by Whit Gibbons

January 12, 2014

Q: My understanding is that longleaf pine was preferred over loblolly pine for turpentine production. Is it because longleaf pines produce more sap? Also, what explanation did you once give for why a tree that lives in a habitat that frequently catches fire under natural conditions would produce a highly flammable substance like turpentine? Seems like that would be self-destructive for the species.

A: Turpentine, a substance characteristic of pine trees and other conifers, is composed of a mixture of resins and volatile oils. The by-products have been used in a wide variety of applications including caulking for wooden ships, solvent for paint and varnish, and as an ingredient in insecticides, cleaning agents, and shoe polish. Turpentine products were once even used for medicinal purposes. A great turpentine industry once flourished in the South, where pine trees, especially longleaf and slash pine, were tapped for turpentine, the way sugar maples are tapped for sap to produce maple syrup.

The turpentine industry took advantage of pine trees' natural response to injury. If the bark is broken, the tree begins to ooze a sticky, yellowish sap that eventually dries and seals the wound with a covering of resin. The material is resistant to most wood-eating insects that might further damage the tree. The liquid can be distilled to produce turpentine. When ship building was at its height, longleaf pine forests were abundant in the Coastal Plain and therefore nearest the coast. Also, longleaf reportedly produced more and thicker resin than other pine trees. Slash pine was more commonly used in Florida but, when available, longleaf was the preferred choice for turpentine production.

Both longleaf and slash pines have a characteristic that makes turpentine production seem counterintuitive. They live in what is known as a fire climax community. This means that, historically, trees and other plants that persisted in a longleaf pine community had to survive periodic fires that swept naturally through the forests, primarily as a result of summer lightning strikes. In fact, many ecologists criticize the prescribed burning by some forest management programs in winter because natural fires would usually have occurred in summer. Presumably, plants and animals in regions that experienced frequent fires evolved to tolerate warm weather fires.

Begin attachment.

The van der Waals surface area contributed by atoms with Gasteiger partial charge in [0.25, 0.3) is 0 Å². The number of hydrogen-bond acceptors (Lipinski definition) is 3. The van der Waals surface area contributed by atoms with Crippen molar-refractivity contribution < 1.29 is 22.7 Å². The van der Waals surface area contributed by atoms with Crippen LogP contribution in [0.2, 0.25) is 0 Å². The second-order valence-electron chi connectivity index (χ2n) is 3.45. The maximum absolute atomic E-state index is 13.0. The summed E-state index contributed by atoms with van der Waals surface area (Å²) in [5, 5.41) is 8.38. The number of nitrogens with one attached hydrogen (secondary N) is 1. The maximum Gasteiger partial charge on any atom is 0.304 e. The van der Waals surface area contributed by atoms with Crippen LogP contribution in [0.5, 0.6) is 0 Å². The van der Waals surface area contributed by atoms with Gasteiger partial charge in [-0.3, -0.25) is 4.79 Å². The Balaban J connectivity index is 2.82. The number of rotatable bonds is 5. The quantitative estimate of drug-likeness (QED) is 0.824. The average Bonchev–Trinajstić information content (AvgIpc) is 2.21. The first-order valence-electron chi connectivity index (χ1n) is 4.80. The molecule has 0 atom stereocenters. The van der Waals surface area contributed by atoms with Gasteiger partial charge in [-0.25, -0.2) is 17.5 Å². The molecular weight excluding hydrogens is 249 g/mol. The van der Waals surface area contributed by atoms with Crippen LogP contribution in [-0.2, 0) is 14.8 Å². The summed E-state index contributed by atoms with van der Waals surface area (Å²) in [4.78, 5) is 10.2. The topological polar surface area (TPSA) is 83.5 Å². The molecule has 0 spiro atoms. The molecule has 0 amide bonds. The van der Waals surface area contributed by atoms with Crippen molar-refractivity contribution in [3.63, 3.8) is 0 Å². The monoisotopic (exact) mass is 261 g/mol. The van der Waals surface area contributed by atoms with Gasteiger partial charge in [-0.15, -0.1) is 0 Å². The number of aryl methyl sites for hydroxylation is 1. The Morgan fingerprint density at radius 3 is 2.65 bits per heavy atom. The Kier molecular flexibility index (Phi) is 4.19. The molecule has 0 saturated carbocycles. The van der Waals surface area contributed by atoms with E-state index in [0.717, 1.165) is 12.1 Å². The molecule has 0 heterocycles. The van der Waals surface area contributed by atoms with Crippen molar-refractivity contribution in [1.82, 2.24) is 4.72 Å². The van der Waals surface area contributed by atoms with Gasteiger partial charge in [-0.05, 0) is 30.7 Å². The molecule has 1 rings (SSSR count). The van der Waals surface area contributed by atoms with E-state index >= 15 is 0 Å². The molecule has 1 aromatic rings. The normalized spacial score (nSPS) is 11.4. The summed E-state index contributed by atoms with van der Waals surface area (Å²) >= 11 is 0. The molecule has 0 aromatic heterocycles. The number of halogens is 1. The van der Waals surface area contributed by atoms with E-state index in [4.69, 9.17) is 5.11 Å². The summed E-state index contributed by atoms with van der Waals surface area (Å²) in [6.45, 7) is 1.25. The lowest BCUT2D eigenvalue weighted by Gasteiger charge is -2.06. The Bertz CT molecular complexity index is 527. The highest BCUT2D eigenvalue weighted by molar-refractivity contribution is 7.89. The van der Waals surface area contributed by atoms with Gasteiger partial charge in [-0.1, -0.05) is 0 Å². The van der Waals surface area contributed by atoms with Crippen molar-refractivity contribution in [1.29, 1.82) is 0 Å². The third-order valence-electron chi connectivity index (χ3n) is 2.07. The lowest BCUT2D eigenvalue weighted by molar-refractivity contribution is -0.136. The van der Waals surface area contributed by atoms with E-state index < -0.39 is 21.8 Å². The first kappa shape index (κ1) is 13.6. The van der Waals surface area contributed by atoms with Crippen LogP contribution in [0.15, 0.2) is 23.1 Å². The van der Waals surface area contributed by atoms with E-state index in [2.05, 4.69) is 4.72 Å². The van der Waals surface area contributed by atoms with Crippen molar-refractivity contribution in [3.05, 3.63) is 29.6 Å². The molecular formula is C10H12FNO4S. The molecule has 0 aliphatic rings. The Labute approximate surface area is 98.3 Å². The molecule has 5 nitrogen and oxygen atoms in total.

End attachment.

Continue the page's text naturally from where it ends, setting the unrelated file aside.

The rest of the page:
Longleaf pines are well adapted to survive fires at intervals of only a few years. The early so-called grass stage of a young longleaf can be burned back to the ground and then, unharmed, resprout the same season. The thick bark of the pine tree is resistant to fire (and has no turpentine in it) so that a larger tree is also immune to a fast-burning forest fire.

Why would a pine tree that under natural conditions was sure to be subjected to numerous fires during its lifetime be saturated with readily flammable turpentine? One explanation is that turpentine works to the tree's advantage after it has died.

Here's how. A pine tree dies, and months or years later a fast-burning fire sweeps through the area. The dead tree, especially the standing stump where the turpentine has collected, becomes an inferno and burns up completely, along with any dead needles or limbs on the ground. Thus nutrients that were bound inside the dead tree are returned to the soil and once again become available for other pine trees.

Why would this be of advantage to the dead pine tree? The simplest answer is that most nearby pine trees would be descendants of the burned tree; thus the tree would be returning the nutrients to its own kin. In addition, periodic fires would eliminate other trees that were not fire-tolerant species and that might otherwise compete with the pine trees. So instead of engaging in self-destructive turpentine production, pine trees have worked out an efficient and effective mechanism to deal with periodic fires over evolutionary time. In one of Mother Nature's paradoxes, being saturated with a flammable material can be beneficial to a pine tree in the long run.

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